Horizontal convective rolls (HCRs) with aspect ratios $ 5, called wide HCRs, are observed over land from WSR-88D radar reflectivity observations in clear air over central Oklahoma. Results indicate that wide HCRs are a natural part of the daily HCR life cycle, occurring most frequently from 1500 to 1700 UTC and from 2300 to 2400 UTC, with the HCRs having aspect ratios ∼ 3 during the rest of their lifetime. Wide HCRs are most likely to be observed from HCRs with lifetimes longer than 5 h. Results show that for HCRs lasting for more than 5 h, 12% have aspect ratios $ 5 during HCR formation, whereas 50% of have aspect ratios $ 5 at dissipation. An evaluation of radar observations from 50 cases of long-lived HCRs suggests the wide HCRs that occur in tandem with HCR formation early in the day develop in situ with a large aspect ratio. In contrast, the cases of wide HCRs that form late in the day most often appear to develop as specific HCR wavelengths are maintained while roll circulations with smaller wavelengths dissipate. These ephemeral wide HCRs over land deserve attention as the mechanisms leading to their formation are unclear.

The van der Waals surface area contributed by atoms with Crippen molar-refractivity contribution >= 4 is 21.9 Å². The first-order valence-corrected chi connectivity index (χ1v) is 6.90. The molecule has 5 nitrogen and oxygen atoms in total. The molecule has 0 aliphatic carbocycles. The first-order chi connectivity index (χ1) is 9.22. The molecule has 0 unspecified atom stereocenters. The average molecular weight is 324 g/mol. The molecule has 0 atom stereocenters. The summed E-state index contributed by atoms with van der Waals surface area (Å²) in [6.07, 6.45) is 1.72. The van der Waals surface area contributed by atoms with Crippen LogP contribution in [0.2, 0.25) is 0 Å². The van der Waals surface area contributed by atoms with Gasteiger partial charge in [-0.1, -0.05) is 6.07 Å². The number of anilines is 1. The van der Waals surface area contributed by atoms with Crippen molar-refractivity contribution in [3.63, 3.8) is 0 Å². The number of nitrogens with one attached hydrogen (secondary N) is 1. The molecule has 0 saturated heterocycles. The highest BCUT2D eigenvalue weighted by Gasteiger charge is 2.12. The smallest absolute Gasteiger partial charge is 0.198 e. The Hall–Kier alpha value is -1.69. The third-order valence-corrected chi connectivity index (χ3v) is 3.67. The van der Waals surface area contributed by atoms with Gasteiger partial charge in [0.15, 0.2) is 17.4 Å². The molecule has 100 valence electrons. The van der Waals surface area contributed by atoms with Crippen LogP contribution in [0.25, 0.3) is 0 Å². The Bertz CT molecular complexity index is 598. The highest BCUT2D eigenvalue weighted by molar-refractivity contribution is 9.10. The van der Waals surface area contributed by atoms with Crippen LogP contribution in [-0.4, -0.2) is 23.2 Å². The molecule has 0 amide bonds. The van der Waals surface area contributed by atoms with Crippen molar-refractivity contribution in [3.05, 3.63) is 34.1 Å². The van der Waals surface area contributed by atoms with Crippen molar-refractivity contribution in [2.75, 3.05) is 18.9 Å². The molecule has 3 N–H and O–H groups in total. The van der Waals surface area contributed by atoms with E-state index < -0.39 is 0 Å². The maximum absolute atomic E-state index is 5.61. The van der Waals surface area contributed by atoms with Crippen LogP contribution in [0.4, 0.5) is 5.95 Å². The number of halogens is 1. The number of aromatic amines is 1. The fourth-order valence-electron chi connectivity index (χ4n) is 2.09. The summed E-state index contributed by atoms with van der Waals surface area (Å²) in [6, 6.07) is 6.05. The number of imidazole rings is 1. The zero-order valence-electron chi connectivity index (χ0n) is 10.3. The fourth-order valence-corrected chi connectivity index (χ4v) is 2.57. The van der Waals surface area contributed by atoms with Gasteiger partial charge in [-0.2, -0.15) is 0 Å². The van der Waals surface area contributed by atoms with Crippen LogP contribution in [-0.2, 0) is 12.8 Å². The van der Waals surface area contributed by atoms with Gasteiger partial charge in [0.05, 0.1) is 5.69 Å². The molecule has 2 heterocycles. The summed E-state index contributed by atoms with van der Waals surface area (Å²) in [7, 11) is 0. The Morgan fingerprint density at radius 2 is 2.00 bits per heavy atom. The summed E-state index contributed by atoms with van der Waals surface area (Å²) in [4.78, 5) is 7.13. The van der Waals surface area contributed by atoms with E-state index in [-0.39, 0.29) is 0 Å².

All Science Journal Classification (ASJC) codes
- Atmospheric Science